Two phases of evaluation by S Mounce of WA in in advance of flood protection, landscaping, tip remediation and redevelopment alongside the Hoe Stream. The first phase revealed a significant depth of alluvial deposits, late 19th and early 20th artefacts likely to have been washed up and deposited by the Hoe in a trench closest to the modern path of the stream, but no deposits of archaeological interest. The second phase revealed alluvial layers within all of the trenches, confirming that the site historically lay within the floodplain.
Evaluation by J Martin of WA revealed nothing of archaeological interest in the majority of trenches, but one trench within the north of the site and close to an area where previous fieldwalking had recovered a concentration of Bronze Age material revealed two ditches which it was not possible to date and a small pit that contained a sherd of pottery dated to the Iron Age. These features may represent the periphery of any potential archaeological focus present to the north.
Evaluation by N Randall of SCAU revealed a large tree throw hole containing Mesolithic flint, a substantial prehistoric ditch, Bronze Age and Iron Age gullies, a large medieval pit and a post-medieval stone capped culvert. The evaluation illustrated that archaeological deposits lie at a depth that will not be impacted on by the majority of groundworks involved in the development proposal, and they will be preserved in situ underneath it. Those parts of the site where the development had the potential to impact on deposits were subject to a watching brief by N Randall.
Watching brief by T Munnery of SCAU during construction of an artificial pitch on and adjoining the Scheduled Caesar’s Camp, following evaluation in 2008. The design of the pitch was changed after the evaluation to maximise the preservation in situ of deposits indicated to be present, with the majority of the impact of the development not extending below the subsoil.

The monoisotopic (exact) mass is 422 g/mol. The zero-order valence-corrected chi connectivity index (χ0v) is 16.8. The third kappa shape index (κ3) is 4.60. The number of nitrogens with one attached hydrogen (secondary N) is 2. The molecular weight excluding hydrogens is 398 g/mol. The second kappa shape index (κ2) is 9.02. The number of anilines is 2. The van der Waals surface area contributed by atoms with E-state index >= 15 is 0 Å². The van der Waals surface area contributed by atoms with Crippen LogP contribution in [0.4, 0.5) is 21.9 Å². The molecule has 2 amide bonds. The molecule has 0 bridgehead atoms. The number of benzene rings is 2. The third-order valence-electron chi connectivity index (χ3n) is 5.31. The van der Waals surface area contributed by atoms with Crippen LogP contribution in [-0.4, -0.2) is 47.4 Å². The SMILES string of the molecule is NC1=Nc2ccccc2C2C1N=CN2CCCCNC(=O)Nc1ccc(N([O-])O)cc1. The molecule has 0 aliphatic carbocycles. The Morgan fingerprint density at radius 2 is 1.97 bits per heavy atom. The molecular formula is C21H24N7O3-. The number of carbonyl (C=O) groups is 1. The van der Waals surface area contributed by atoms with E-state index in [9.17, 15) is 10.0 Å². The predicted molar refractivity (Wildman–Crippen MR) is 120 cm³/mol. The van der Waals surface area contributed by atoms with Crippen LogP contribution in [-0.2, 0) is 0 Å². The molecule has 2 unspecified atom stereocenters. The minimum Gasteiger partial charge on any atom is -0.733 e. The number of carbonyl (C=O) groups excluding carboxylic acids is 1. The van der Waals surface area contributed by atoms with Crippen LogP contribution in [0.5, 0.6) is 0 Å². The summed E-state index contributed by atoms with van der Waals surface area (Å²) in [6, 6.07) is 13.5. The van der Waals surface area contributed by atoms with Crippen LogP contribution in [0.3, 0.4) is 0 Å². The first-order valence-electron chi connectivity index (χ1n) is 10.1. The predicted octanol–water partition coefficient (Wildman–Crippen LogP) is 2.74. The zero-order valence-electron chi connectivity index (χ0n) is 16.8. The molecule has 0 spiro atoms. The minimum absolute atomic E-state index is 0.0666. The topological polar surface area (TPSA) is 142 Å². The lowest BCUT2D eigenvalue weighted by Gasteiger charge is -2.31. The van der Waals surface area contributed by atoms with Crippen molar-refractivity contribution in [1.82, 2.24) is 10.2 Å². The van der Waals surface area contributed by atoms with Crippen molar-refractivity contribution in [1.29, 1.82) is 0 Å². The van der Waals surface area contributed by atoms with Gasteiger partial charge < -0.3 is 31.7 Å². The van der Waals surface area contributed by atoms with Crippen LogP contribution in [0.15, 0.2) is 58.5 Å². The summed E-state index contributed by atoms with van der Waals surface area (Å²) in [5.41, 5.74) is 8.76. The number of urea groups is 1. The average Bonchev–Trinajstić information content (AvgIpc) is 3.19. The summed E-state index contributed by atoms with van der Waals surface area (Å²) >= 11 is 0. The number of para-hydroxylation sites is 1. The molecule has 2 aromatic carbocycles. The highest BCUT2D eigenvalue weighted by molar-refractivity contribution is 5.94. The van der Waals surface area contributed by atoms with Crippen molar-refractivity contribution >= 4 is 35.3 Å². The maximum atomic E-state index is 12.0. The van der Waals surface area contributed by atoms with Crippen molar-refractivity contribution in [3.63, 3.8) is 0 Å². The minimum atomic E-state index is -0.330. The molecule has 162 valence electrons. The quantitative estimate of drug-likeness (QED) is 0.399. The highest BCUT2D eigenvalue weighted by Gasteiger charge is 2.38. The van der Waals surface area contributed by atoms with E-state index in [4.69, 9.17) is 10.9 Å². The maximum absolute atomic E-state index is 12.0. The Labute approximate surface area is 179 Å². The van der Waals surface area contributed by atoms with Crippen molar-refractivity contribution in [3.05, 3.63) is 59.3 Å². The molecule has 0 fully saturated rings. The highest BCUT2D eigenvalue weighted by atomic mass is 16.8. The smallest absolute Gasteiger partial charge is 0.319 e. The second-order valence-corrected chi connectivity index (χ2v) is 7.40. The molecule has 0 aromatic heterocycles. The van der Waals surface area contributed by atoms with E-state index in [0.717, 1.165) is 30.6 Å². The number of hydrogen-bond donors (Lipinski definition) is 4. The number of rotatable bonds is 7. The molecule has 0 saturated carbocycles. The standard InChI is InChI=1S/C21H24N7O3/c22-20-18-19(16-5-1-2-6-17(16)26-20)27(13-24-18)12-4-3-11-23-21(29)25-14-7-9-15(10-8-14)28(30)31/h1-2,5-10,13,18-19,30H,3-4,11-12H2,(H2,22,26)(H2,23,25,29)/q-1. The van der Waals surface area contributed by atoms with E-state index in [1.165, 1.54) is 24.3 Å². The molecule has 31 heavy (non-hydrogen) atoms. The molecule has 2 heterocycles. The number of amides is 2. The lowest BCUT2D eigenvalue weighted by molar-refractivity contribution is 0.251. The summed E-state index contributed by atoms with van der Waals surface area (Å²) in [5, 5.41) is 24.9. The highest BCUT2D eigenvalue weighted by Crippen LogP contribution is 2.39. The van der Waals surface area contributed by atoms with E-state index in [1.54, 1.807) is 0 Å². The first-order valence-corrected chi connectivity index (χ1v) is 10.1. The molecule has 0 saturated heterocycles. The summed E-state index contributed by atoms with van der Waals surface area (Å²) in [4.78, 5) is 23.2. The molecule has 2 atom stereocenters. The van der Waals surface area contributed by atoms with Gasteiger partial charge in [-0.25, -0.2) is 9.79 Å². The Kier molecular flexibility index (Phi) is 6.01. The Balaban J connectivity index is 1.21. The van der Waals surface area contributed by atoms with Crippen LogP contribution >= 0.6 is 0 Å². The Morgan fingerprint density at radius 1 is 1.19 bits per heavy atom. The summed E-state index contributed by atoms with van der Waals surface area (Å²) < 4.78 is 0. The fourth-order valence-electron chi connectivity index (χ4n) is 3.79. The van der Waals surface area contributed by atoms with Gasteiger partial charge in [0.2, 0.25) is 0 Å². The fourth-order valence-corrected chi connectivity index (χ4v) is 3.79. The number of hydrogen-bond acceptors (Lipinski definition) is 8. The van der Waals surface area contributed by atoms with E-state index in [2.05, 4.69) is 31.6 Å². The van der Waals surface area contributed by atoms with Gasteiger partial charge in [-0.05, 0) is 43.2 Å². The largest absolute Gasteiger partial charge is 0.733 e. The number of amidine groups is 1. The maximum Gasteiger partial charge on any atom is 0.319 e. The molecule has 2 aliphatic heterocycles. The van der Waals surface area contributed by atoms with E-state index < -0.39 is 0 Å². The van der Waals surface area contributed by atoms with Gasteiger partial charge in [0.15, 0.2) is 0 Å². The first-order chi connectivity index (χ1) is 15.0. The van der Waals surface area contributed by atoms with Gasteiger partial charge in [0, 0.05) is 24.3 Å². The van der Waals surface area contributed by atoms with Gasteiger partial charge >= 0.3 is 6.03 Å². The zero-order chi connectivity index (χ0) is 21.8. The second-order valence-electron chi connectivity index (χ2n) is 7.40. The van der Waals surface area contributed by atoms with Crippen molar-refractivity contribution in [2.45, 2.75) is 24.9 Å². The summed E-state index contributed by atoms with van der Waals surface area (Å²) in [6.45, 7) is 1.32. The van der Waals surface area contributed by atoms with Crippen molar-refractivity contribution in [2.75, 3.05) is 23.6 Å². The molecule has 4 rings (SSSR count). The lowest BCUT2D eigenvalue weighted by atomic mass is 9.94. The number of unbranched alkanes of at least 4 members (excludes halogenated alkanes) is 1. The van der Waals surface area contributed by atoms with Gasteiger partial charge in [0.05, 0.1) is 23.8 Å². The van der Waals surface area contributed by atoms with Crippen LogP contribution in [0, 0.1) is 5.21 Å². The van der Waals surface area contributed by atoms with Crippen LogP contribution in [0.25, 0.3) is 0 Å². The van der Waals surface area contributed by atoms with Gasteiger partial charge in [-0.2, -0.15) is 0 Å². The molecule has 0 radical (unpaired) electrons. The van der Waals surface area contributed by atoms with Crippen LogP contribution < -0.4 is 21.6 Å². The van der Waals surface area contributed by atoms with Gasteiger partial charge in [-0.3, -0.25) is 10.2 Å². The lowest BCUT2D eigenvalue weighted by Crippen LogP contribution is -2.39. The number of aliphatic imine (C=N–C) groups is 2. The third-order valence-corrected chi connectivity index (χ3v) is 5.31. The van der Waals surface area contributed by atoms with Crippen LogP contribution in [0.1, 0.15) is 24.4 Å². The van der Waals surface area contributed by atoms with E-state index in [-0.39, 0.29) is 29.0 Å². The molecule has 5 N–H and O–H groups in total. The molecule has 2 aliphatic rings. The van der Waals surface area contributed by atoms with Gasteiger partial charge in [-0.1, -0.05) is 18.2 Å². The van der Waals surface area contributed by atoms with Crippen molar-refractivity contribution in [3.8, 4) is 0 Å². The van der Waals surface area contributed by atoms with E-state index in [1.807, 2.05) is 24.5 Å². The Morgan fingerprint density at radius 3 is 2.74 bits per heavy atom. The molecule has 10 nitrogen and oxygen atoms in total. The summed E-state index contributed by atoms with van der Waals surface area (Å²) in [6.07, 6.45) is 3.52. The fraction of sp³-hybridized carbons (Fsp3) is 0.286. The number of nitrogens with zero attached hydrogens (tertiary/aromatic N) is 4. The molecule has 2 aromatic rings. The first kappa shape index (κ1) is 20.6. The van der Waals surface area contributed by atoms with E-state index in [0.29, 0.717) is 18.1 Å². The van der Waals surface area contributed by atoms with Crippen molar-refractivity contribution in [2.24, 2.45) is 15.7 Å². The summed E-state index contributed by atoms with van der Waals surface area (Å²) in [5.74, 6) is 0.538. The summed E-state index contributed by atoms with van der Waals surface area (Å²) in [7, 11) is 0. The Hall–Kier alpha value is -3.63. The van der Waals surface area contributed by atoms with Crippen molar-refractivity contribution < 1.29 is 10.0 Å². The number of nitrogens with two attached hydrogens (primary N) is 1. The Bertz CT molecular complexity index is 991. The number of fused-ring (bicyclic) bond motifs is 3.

Soil stripping, mapping and sampling by I Howell of MOLA. The work comprised Phase I of the mitigation programme necessitated by the results of the evaluation in 2008. The remains of 25 urned cremations of probable Late Iron Age/Early Roman date were revealed in a cluster, with an additional seven features interpreted as un-urned cremations of a similar period. A further four discrete features separated from the main cluster were thought to be un-urned cremations, and a single long bone within another feature was tentatively identified as a possible inhumation burial.
Evaluation by T Munnery of SCAU revealed a prehistoric (probably late Neolithic or Bronze Age) pit, pottery of Iron Age date, and a section of an inhumation containing the lower half of a human skeleton of Saxon date. The surface of a possible linear feature was noted to be cut by the inhumation. The feature, and the majority of the inhumation were not excavated, but a whetstone and iron knife lying close to the skeleton pelvis were removed. A subsequent excavation revealed a total of 18 inhumations.
Two seasons of excavation (1975 and 1977) by F.H. Thompson for the Society of Antiquaries and SyAS concentrated on the defences and a number of anomalies indicated by gradiometer survey by A.J. Clark. The defences consisted of a single stone-faced rampart and a V-shaped ditch, possibly right round the promontory. The primary ditch silt on the south-east side was sampled for Mr Clark's sediment dating programme.
The lower half of a Bargate quernstone of c 2nd century BC found several years ago in deep ploughing, reported (Feb 1978) by Ann Watson. (144)
Excavation (Mar 1978) by M.G. O'Connell for SyAS and DOE located LBA or EIA pottery and associated features in an area much disturbed in modern times. (155)
Excavation (1946-9, by T.K. Walls) of part of a 'native' farmstead of 1st century BC and 1st century AD, with residual material of late 5th and 4th century BC, reported by J.F. Cotton. Notable finds include 9 inscribed bone counters, (Britannia 8 (1977), 445 and fig 30). (145; report in SyAC 88, 1-42)